43. Alive by Piers Paul Read (1974) 318 p.

(spanish accent) no thanks to the plane, many of us are still... ALIVE!

Everybody is vaguely aware of the story of the Andes plane crash: the rugby team that went down in the mountains and resulted in the survivors being forced to eat the flesh of the dead. That’s all most people know about it – that one grisly detail. Granted, it’s an important part, but after reading this book I can say that it’s only one part among many.

Forty-five people were on Uruguayan Air Force Flight 571, a plane chartered by the alumni rugby team of Montevideo’s Stella Maris College to attend a match in Santiago, Chile. Aside from the team members themselves, there were also friends and family onboard who had taken the opportunity to support the team and visit Chile. As it was flying through the Andes, a combination of bad conditions and pilot error caused it to clip the side of the mountain. One wing was torn off, flew backwards and sheared the entire tail section off the plane. Then the other wing came off. A crippled tube of a plane sailed through the air before sliding down a mountainside and coming to a halt in a snow-filled valley. Thirty-one of the plane’s forty-five passengers and crew were still alive. Only sixteen of them would leave the mountain alive.

They had crashed in a snowy desert. In one survivor’s words, there was nothing around them but “aluminium, plastic, ice and rock.” They had abundant water in the form of melted snow, but no food. Within weeks, they were forced to resort to eating the bodies of the dead passengers to stay alive. But this feature of their ordeal, which has been so reiterated and emphasised, poked fun at by everything from the Simpsons to Newstopia, is only one part of a much larger odyssey of survival. I will admit that I was originally attracted to this story because I’m a Lost fanatic. I’m absolutely fascinated by the concept of being on a plane, an ordinary person on an everday flight, and suddenly being plunged into a survival situation which pushes you to your physical and mental limits. As far as I can tell, this is the only situation in history where a plane has crashed and a number of survivors have been left isolated for an extended period of time. The crash occurred on October 13, 1972, and the boys were not rescued until December 23.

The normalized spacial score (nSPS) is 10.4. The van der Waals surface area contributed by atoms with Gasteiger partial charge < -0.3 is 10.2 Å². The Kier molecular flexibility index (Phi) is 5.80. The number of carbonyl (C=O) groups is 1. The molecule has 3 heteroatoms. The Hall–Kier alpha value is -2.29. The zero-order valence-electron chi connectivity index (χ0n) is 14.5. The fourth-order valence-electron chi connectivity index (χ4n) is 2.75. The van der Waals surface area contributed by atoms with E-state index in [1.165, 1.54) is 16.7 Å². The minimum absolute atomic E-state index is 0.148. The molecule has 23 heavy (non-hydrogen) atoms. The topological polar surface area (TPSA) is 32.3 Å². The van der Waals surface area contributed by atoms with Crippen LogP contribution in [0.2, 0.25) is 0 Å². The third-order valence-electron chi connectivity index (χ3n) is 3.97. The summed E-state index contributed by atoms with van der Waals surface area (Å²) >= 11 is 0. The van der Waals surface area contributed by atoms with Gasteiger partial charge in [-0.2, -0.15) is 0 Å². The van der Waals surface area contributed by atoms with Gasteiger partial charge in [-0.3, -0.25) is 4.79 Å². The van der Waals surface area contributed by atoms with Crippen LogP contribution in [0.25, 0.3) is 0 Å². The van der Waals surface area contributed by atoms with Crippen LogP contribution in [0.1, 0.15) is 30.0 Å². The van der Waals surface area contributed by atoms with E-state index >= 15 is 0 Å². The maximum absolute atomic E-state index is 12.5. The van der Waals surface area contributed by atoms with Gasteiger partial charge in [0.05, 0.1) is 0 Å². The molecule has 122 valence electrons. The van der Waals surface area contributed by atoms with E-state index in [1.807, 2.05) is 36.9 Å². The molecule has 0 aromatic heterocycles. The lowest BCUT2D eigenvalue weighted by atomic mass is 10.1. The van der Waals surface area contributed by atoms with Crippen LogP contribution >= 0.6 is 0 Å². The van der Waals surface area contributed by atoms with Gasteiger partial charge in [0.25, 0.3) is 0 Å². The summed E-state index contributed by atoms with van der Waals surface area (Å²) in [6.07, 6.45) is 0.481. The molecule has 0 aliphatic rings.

The bulk of this book concerns not the horrific act of cannibalism, but the myriad of other trials they faced to stay alive in such an inhospitable environment: an avalanche which killed eight of them and left the fuselage buried for three days, an expedition to locate the plane’s tail section, a frustrating two weeks spent trying to repair the radio, and their last-ditch effort to survive which sent two of their fittest, Nando Parrado and Roberto Canessa, on a westward trek towards Chile to alert the outside world that they were still alive. It is a fitting reward to the courage, perseverance and resourcefulness of these young men – all but one of whom were in their teens or early twenties – that they were not rescued by a search team, but rather achieved deliverance through their own gutsy determination and will to survive.

Having said all that, I found this book compelling because of the real-life events it described, not because of any particular skill on Read’s part. While he certainly went to great lengths to track down enough information to weave a detailed account of the events, his position as an outsider naturally makes them feel somewhat distant and impersonal. Someone interested in the crash might be better off reading Nando Parrado’s personal account, Miracle In The Andes. Regardless, this is a story that is carried on the strength (and it’s a great strength indeed) of its real-life events, and I have no major issue with Read’s method of telling the story. Michael Chabon and Dan Brown could write books about this event, which would be at opposite ends of the artistic spectrum, and both versions would be equally engaging. No matter how it is told, this is an ageless tale of heroism, courage and adaptability. It’s just a shame that it’s so often remembered as a lurid story about the taboo of cannibalism.

He warned them that what they had done might come as a shock to the outside world.
“But will people understand?” the boys asked him.
“Of course,” he reassured them. “When the full facts are known, everyone will understand that you did what had to be done.”

Books: 43/50
Pages: 13, 028

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